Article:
Staff news

Newton Fellowships awarded

Three Newton International Fellowships, given to the world's most promising early-career academics, have been awarded to researchers being hosted by the University.

Dr Shaena Montanari, Dr Michele Ducceschi and Dr Samuel Rund have been selected for the Fellowships from the Royal Society and British Academy.

The Fellowships are part of a government initiative to ensure the UK engages with the world’s most promising academics. They provide opportunities for researchers working overseas to conduct world-class research at UK institutions.

Each Fellowship includes funding support for a two-year placement, worth around £100,000.

I am delighted that three Newton International Fellows have opted to hold their prestigious fellowships in the College of Science & Engineering at Edinburgh. These world-leading young scientists will enrich our community and we look forward to supporting them and their research.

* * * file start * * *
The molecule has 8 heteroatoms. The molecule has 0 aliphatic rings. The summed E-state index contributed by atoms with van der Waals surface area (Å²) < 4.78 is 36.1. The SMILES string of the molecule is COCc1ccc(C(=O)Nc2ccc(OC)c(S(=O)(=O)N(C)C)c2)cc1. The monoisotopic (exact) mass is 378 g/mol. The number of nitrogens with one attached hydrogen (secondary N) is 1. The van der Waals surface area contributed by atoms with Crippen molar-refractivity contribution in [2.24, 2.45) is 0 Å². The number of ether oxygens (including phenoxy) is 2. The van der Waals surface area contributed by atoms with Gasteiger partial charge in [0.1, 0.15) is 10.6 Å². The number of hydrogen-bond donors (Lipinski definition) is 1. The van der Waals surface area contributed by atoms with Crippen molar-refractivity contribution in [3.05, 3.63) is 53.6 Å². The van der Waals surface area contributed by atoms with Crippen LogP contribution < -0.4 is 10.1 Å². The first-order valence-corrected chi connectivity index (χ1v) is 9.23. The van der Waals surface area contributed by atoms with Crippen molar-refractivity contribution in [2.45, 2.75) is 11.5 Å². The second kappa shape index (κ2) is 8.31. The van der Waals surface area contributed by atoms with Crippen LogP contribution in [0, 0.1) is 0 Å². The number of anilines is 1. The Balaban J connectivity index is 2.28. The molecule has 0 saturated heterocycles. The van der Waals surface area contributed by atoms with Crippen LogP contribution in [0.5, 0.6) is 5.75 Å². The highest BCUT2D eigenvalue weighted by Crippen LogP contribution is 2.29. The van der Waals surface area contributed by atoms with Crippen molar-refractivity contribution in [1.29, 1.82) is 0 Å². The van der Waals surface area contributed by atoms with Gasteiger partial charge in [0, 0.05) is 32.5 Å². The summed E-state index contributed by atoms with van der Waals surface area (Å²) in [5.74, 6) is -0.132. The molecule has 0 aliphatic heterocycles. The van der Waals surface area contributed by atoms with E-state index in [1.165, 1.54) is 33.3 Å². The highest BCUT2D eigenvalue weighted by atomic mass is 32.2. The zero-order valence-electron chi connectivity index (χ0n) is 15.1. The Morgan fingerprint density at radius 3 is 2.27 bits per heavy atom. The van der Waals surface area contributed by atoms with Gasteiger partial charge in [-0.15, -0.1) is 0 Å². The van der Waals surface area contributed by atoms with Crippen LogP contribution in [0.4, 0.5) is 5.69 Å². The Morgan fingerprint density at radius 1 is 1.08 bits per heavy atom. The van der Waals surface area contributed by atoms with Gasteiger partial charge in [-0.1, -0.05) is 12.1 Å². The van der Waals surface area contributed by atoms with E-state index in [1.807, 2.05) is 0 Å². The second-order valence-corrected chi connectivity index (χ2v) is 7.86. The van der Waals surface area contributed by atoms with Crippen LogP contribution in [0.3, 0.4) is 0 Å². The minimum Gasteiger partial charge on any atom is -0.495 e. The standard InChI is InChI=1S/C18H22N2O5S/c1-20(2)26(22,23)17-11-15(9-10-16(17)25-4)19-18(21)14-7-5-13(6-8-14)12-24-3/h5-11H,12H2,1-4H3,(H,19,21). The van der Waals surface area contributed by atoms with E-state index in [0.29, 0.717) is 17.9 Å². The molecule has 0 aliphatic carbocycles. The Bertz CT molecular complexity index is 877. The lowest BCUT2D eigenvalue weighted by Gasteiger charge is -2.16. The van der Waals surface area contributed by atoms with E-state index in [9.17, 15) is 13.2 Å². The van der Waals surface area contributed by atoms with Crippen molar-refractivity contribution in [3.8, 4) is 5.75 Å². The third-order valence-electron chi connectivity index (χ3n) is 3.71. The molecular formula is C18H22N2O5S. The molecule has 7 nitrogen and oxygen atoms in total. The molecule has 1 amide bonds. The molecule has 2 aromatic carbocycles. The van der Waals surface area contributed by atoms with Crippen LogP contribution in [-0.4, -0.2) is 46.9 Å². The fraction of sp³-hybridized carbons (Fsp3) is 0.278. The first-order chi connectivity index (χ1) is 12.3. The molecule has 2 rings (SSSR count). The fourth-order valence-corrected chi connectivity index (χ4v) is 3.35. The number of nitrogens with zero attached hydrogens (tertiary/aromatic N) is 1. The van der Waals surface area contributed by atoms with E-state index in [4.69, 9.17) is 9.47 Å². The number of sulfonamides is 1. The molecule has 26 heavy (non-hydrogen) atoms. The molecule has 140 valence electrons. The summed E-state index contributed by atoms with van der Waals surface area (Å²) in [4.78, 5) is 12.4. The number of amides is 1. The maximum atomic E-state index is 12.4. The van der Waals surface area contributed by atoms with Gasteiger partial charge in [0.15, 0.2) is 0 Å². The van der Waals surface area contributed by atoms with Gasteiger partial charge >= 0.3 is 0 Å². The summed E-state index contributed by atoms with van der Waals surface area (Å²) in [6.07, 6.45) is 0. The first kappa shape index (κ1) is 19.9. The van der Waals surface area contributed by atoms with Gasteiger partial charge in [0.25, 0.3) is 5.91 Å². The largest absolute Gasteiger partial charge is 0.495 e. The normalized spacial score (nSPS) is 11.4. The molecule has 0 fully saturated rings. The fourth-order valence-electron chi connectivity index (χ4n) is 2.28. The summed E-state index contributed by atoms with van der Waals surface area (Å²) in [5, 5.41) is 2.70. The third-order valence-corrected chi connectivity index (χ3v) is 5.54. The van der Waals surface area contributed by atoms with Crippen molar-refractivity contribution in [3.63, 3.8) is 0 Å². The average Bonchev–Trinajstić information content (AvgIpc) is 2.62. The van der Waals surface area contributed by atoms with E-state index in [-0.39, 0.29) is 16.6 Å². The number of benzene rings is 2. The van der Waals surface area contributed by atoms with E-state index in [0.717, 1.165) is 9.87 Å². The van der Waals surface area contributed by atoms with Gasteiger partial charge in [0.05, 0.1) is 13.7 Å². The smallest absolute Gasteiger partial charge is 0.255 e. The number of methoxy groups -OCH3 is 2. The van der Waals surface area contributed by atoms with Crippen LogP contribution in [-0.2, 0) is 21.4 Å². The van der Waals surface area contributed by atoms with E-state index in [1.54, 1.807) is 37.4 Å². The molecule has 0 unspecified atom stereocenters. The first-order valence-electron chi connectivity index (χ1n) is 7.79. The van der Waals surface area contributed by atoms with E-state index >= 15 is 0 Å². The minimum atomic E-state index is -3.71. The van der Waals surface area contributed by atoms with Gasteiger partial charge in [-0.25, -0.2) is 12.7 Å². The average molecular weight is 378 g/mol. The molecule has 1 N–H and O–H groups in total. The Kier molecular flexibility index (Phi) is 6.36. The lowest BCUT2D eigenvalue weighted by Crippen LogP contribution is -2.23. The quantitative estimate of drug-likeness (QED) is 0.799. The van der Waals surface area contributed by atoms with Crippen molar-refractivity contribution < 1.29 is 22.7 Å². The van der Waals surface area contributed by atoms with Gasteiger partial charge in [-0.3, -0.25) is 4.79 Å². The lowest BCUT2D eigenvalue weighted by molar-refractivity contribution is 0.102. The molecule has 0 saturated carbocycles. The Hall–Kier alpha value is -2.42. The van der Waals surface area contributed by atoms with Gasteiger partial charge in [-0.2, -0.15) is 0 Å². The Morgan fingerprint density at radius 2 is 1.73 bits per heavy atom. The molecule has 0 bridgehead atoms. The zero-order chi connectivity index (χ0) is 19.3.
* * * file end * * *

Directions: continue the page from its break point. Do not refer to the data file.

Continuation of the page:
Professor Lesley YellowleesVice-Principal and Head of the College of Science & Engineering
Dr Shaena Montanari

One to watch

Dr Montanari is an American academic working as Columbia Science Fellow at Columbia University and as postdoctoral researcher at the American Museum of Natural History.

She was named 'one to watch' in the 2015 Forbes 30 Under 30 list of young scientists who are changing the world.

Her research will develop isotope models to understand the dietary radiation of mammals following the dinosaur extinction.

Acoustics and audio

Dr Ducceschi is an Italian postdoctoral researcher at the Paris Institute of Technology.

Working within Edinburgh College of Art in the College of Humanities & Social Science, he will join the University's Acoustics and Audio Group, based in the School of Physics & Astronomy, to investigate the real-time sound synthesis of impacted string instruments with sophisticated nonlinear contact laws.

Investigating malaria

Dr Rund, an American academic, has been at the School of Biological Sciences since April 2014.

His research investigates the effects of light and time of day on malaria-transmitting mosquitoes.